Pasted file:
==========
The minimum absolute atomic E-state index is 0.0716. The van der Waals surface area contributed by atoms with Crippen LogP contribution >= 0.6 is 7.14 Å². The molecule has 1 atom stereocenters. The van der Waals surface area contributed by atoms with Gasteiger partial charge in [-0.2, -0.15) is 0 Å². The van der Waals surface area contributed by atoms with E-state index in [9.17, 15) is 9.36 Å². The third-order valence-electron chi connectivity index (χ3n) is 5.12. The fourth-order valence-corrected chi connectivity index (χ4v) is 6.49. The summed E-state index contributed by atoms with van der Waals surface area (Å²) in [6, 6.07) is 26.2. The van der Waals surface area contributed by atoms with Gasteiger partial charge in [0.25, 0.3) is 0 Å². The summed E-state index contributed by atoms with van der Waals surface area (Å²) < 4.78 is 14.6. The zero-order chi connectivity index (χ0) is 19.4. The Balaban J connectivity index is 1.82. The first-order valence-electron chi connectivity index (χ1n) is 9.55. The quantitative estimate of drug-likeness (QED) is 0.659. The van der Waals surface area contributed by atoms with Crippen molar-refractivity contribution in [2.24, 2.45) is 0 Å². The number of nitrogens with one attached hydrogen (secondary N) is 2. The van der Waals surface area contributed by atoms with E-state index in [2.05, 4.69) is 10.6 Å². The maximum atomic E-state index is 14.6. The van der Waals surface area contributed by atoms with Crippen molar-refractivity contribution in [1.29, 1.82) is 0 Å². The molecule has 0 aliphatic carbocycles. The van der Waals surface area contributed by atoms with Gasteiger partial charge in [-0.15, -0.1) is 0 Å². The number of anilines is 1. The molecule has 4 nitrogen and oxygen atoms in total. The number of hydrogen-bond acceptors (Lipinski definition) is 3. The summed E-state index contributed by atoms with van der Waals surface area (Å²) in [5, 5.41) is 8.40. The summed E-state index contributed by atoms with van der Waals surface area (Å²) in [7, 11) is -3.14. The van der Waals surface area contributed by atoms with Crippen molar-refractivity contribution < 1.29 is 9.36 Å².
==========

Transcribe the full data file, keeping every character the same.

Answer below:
The minimum absolute atomic E-state index is 0.0716. The van der Waals surface area contributed by atoms with Crippen LogP contribution >= 0.6 is 7.14 Å². The molecule has 1 atom stereocenters. The van der Waals surface area contributed by atoms with Gasteiger partial charge in [-0.2, -0.15) is 0 Å². The van der Waals surface area contributed by atoms with E-state index in [9.17, 15) is 9.36 Å². The third-order valence-electron chi connectivity index (χ3n) is 5.12. The fourth-order valence-corrected chi connectivity index (χ4v) is 6.49. The summed E-state index contributed by atoms with van der Waals surface area (Å²) in [6, 6.07) is 26.2. The van der Waals surface area contributed by atoms with Gasteiger partial charge in [0.25, 0.3) is 0 Å². The summed E-state index contributed by atoms with van der Waals surface area (Å²) < 4.78 is 14.6. The zero-order chi connectivity index (χ0) is 19.4. The Balaban J connectivity index is 1.82. The first-order valence-electron chi connectivity index (χ1n) is 9.55. The quantitative estimate of drug-likeness (QED) is 0.659. The van der Waals surface area contributed by atoms with Crippen molar-refractivity contribution in [2.24, 2.45) is 0 Å². The number of nitrogens with one attached hydrogen (secondary N) is 2. The van der Waals surface area contributed by atoms with E-state index in [2.05, 4.69) is 10.6 Å². The maximum atomic E-state index is 14.6. The van der Waals surface area contributed by atoms with Crippen molar-refractivity contribution in [1.29, 1.82) is 0 Å². The molecule has 0 aliphatic carbocycles. The van der Waals surface area contributed by atoms with Gasteiger partial charge in [-0.15, -0.1) is 0 Å². The number of anilines is 1. The molecule has 4 nitrogen and oxygen atoms in total. The number of hydrogen-bond acceptors (Lipinski definition) is 3. The summed E-state index contributed by atoms with van der Waals surface area (Å²) in [5, 5.41) is 8.40. The summed E-state index contributed by atoms with van der Waals surface area (Å²) in [7, 11) is -3.14. The van der Waals surface area contributed by atoms with Crippen molar-refractivity contribution < 1.29 is 9.36 Å².